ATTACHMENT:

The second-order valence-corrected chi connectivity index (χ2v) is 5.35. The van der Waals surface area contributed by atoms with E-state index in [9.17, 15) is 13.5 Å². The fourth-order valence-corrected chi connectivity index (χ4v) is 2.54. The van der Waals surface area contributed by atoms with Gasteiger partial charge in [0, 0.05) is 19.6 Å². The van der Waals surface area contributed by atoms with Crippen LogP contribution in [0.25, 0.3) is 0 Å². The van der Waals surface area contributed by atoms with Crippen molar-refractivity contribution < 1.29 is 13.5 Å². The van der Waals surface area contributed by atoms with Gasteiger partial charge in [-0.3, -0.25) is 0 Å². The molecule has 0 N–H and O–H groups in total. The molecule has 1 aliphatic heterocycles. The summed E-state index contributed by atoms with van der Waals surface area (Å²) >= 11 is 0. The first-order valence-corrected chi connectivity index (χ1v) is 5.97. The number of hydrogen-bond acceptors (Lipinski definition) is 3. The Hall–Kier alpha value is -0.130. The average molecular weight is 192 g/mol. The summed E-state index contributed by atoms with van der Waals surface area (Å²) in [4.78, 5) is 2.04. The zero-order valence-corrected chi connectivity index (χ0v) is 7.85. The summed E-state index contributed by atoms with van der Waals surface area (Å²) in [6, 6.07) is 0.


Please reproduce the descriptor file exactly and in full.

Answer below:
The second-order valence-corrected chi connectivity index (χ2v) is 5.35. The van der Waals surface area contributed by atoms with E-state index in [9.17, 15) is 13.5 Å². The fourth-order valence-corrected chi connectivity index (χ4v) is 2.54. The van der Waals surface area contributed by atoms with Gasteiger partial charge in [0, 0.05) is 19.6 Å². The van der Waals surface area contributed by atoms with Crippen LogP contribution in [0.25, 0.3) is 0 Å². The van der Waals surface area contributed by atoms with Crippen molar-refractivity contribution < 1.29 is 13.5 Å². The van der Waals surface area contributed by atoms with Gasteiger partial charge in [-0.3, -0.25) is 0 Å². The molecule has 0 N–H and O–H groups in total. The molecule has 1 aliphatic heterocycles. The summed E-state index contributed by atoms with van der Waals surface area (Å²) >= 11 is 0. The first-order valence-corrected chi connectivity index (χ1v) is 5.97. The number of hydrogen-bond acceptors (Lipinski definition) is 3. The Hall–Kier alpha value is -0.130. The average molecular weight is 192 g/mol. The summed E-state index contributed by atoms with van der Waals surface area (Å²) in [4.78, 5) is 2.04. The zero-order valence-corrected chi connectivity index (χ0v) is 7.85. The summed E-state index contributed by atoms with van der Waals surface area (Å²) in [6, 6.07) is 0.